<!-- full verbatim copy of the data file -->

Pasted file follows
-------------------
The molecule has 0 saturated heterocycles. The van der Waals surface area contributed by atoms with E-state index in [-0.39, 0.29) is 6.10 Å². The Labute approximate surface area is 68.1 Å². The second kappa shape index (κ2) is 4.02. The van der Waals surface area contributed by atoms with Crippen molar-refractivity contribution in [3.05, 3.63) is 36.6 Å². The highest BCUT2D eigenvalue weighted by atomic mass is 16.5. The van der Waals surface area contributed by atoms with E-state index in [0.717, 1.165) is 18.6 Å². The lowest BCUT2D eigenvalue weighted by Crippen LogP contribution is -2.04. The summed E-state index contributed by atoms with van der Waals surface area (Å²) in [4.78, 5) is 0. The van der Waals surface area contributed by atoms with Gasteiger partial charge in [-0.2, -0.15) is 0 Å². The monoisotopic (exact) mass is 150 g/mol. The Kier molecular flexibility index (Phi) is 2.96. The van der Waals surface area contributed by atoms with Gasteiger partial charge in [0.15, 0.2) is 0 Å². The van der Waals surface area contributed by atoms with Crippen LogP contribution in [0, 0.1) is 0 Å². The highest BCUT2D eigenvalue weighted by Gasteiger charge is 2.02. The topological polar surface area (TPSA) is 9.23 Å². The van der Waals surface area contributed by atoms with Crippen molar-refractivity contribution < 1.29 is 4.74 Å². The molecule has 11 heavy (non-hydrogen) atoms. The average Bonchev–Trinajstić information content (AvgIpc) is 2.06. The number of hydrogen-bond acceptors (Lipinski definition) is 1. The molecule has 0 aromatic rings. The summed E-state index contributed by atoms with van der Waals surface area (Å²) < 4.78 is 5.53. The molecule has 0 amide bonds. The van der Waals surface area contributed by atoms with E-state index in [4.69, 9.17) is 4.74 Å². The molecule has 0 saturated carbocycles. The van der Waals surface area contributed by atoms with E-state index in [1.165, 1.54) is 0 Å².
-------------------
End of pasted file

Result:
The molecule has 0 saturated heterocycles. The van der Waals surface area contributed by atoms with E-state index in [-0.39, 0.29) is 6.10 Å². The Labute approximate surface area is 68.1 Å². The second kappa shape index (κ2) is 4.02. The van der Waals surface area contributed by atoms with Crippen molar-refractivity contribution in [3.05, 3.63) is 36.6 Å². The highest BCUT2D eigenvalue weighted by atomic mass is 16.5. The van der Waals surface area contributed by atoms with E-state index in [0.717, 1.165) is 18.6 Å². The lowest BCUT2D eigenvalue weighted by Crippen LogP contribution is -2.04. The summed E-state index contributed by atoms with van der Waals surface area (Å²) in [4.78, 5) is 0. The van der Waals surface area contributed by atoms with Gasteiger partial charge in [-0.2, -0.15) is 0 Å². The monoisotopic (exact) mass is 150 g/mol. The Kier molecular flexibility index (Phi) is 2.96. The van der Waals surface area contributed by atoms with Gasteiger partial charge in [0.15, 0.2) is 0 Å². The van der Waals surface area contributed by atoms with Crippen LogP contribution in [0, 0.1) is 0 Å². The highest BCUT2D eigenvalue weighted by Gasteiger charge is 2.02. The topological polar surface area (TPSA) is 9.23 Å². The van der Waals surface area contributed by atoms with Crippen molar-refractivity contribution < 1.29 is 4.74 Å². The molecule has 11 heavy (non-hydrogen) atoms. The average Bonchev–Trinajstić information content (AvgIpc) is 2.06. The number of hydrogen-bond acceptors (Lipinski definition) is 1. The molecule has 0 aromatic rings. The summed E-state index contributed by atoms with van der Waals surface area (Å²) < 4.78 is 5.53. The molecule has 0 amide bonds. The van der Waals surface area contributed by atoms with E-state index in [4.69, 9.17) is 4.74 Å². The molecule has 0 saturated carbocycles. The van der Waals surface area contributed by atoms with E-state index in [1.165, 1.54) is 0 Å².